For years, she had assumed that the strange sensation in her right eye was just a part of a changing body, nothing worth troubling over.
Fortunately for the unidentified 67-year-old woman, doctors preparing her for routine cataract surgery last November discovered the source and removed it. Unfortunately for the squeamish, the cause was the stuff of nightmares: The woman’s eye had become home to a hard, bluish mass of nearly 30 contact lenses held together by mucus.
The lump the medical team discovered was composed of 17 contact lenses, they reported this month in BMJ, a medical journal. On further examination, they found 10 more.
“We were all shocked she had not noticed!” Dr. Rupal Morjaria, an ophthalmologist in Britain and one of the three authors of the report, said in an email.
It is not clear how long the lenses were in the woman’s eye, but she had worn monthly disposable lenses for 35 years, the doctors said. The cataract surgery was postponed because of a greater risk of infection, but it was later carried out with no long-term complications, Dr. Morjaria said.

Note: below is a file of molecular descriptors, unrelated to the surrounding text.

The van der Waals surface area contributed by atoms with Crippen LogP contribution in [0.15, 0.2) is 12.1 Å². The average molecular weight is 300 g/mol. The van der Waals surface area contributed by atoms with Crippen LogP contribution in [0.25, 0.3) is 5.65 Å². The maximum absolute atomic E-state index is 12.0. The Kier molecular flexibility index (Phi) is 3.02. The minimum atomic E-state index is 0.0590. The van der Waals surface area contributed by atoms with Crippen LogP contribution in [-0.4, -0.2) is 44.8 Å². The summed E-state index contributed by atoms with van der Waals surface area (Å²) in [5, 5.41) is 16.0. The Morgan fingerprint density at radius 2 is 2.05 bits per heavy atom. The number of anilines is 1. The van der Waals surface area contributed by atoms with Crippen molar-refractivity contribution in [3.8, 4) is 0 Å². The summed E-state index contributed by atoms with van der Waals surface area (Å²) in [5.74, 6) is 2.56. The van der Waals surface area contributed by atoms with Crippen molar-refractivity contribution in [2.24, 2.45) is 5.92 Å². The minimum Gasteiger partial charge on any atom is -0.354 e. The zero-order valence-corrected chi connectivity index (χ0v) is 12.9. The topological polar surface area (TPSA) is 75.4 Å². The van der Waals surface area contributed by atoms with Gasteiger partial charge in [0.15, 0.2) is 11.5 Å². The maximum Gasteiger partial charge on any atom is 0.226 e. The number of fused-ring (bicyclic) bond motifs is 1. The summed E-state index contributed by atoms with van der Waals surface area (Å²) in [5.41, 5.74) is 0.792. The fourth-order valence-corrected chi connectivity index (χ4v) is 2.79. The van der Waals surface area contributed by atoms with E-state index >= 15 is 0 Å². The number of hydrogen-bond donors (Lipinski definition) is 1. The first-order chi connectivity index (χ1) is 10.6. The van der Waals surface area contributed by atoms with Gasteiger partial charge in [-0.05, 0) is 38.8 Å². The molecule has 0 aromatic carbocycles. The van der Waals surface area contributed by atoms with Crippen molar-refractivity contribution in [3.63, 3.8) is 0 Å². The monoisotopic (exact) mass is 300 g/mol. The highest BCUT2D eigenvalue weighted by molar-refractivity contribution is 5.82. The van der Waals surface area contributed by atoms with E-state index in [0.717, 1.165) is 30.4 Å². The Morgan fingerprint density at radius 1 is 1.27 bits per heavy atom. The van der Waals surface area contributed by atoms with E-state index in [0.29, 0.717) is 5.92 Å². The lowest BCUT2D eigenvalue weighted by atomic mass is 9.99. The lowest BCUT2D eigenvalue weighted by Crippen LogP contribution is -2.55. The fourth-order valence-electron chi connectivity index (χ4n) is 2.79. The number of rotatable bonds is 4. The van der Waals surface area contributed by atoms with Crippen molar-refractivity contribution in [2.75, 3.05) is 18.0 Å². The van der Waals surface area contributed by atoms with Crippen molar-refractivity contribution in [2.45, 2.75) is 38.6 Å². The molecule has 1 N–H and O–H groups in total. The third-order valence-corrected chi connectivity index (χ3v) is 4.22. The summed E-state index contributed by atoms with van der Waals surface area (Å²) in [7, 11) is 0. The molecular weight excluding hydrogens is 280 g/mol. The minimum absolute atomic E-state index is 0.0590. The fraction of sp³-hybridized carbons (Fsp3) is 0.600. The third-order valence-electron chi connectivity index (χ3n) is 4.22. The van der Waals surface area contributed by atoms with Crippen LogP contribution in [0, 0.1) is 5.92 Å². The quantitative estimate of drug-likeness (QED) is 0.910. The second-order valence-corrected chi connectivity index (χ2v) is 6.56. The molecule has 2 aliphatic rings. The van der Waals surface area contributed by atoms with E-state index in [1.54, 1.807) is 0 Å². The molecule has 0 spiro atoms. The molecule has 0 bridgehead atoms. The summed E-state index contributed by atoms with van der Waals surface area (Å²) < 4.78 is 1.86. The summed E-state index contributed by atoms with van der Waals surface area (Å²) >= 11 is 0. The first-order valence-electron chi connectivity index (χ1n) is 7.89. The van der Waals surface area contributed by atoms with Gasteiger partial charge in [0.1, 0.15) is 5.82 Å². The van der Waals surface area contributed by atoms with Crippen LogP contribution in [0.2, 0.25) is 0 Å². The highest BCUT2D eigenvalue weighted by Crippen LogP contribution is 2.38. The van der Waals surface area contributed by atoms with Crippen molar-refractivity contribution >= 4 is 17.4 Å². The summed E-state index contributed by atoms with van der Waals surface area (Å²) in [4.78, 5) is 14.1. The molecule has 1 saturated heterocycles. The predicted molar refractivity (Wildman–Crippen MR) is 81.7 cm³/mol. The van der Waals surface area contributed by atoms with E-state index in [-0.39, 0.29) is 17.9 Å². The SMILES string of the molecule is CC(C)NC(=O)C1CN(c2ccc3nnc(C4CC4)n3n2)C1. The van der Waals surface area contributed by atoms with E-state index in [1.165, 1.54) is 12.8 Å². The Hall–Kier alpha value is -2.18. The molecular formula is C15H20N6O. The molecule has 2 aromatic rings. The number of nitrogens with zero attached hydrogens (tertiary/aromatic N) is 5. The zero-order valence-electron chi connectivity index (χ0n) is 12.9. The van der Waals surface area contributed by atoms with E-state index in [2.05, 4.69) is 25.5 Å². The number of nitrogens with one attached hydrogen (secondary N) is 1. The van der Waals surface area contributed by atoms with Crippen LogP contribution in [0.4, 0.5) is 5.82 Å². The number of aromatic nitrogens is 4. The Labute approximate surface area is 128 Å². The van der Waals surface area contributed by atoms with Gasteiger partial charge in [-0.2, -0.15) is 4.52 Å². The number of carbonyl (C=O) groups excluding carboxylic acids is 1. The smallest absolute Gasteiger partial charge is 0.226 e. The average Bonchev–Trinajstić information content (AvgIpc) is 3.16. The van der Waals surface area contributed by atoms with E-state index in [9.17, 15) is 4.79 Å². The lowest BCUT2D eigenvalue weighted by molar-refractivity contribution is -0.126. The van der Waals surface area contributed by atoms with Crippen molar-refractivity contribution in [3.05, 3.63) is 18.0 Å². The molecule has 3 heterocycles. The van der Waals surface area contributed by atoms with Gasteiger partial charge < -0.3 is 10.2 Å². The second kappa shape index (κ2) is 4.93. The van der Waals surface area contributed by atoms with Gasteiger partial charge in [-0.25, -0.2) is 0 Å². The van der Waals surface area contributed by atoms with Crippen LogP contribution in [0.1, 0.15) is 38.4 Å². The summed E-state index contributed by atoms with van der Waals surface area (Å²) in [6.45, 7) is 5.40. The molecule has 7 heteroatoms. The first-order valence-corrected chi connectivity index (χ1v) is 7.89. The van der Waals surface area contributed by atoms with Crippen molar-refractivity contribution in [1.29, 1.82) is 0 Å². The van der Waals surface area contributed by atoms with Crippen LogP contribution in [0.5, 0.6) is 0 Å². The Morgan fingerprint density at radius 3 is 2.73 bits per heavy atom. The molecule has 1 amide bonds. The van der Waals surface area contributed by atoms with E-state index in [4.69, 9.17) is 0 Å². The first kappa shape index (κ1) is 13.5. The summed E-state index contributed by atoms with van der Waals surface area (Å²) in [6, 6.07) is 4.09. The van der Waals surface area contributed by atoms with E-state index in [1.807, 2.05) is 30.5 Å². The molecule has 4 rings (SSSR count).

She and her colleagues speculated that the patient’s poor vision and deep-set eyes may have contributed to her not noticing the accumulating mass.
“She said she had felt an uncomfortable and gritty eye, ‘like something was inside,’ but she didn’t think it was anything to worry about,” Dr. Morjaria said.
The team decided to publicize the case to raise awareness about safe contact lens use, she added. While contacts can be an effective way to correct vision, experts note that they must be treated with care.
“This patient was lucky, however contact lens overwear can cause sight threatening complications,” Dr. Morjaria said.
Last summer, the Centers for Disease Control and Prevention reported that about 41 million people in the United States wear contact lenses. Only a small percentage get serious eye infections.
To reduce the risk of infection, the agency recommended not sleeping in contact lenses without discussing doing so with an eye doctor, not combining old and new contact lens solution, and replacing lenses as recommended.
The mass was discovered by Richard Crombie, an anaesthetist, and was removed by Dr. Amit Patel. Both were authors of the report with Dr. Morjaria.